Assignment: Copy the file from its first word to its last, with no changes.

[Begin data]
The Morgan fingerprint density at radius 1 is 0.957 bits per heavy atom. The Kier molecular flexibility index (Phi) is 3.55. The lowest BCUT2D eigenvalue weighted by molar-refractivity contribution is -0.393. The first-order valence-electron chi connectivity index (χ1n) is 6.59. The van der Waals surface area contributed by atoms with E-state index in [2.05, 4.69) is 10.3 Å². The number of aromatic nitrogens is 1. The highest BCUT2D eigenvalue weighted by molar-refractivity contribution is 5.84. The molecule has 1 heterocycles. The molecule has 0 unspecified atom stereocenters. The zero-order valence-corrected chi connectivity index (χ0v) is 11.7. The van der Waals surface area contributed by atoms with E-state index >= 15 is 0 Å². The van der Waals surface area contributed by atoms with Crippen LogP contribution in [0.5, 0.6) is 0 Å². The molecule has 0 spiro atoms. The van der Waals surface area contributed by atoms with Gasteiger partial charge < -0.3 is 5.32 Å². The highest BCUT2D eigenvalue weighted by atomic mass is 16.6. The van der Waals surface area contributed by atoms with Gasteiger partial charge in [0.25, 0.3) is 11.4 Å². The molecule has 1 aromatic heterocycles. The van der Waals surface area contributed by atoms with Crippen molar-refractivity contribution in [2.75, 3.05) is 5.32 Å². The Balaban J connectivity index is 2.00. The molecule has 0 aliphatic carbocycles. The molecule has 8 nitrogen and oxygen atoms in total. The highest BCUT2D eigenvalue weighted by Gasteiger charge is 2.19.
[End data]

The Morgan fingerprint density at radius 1 is 0.957 bits per heavy atom. The Kier molecular flexibility index (Phi) is 3.55. The lowest BCUT2D eigenvalue weighted by molar-refractivity contribution is -0.393. The first-order valence-electron chi connectivity index (χ1n) is 6.59. The van der Waals surface area contributed by atoms with E-state index in [2.05, 4.69) is 10.3 Å². The number of aromatic nitrogens is 1. The highest BCUT2D eigenvalue weighted by molar-refractivity contribution is 5.84. The molecule has 1 heterocycles. The molecule has 0 unspecified atom stereocenters. The zero-order valence-corrected chi connectivity index (χ0v) is 11.7. The van der Waals surface area contributed by atoms with E-state index >= 15 is 0 Å². The van der Waals surface area contributed by atoms with Crippen LogP contribution in [0.5, 0.6) is 0 Å². The molecule has 0 spiro atoms. The van der Waals surface area contributed by atoms with Gasteiger partial charge < -0.3 is 5.32 Å². The highest BCUT2D eigenvalue weighted by atomic mass is 16.6. The van der Waals surface area contributed by atoms with Gasteiger partial charge in [0.25, 0.3) is 11.4 Å². The molecule has 1 aromatic heterocycles. The van der Waals surface area contributed by atoms with Crippen molar-refractivity contribution in [2.75, 3.05) is 5.32 Å². The Balaban J connectivity index is 2.00. The molecule has 0 aliphatic carbocycles. The molecule has 8 nitrogen and oxygen atoms in total. The highest BCUT2D eigenvalue weighted by Gasteiger charge is 2.19.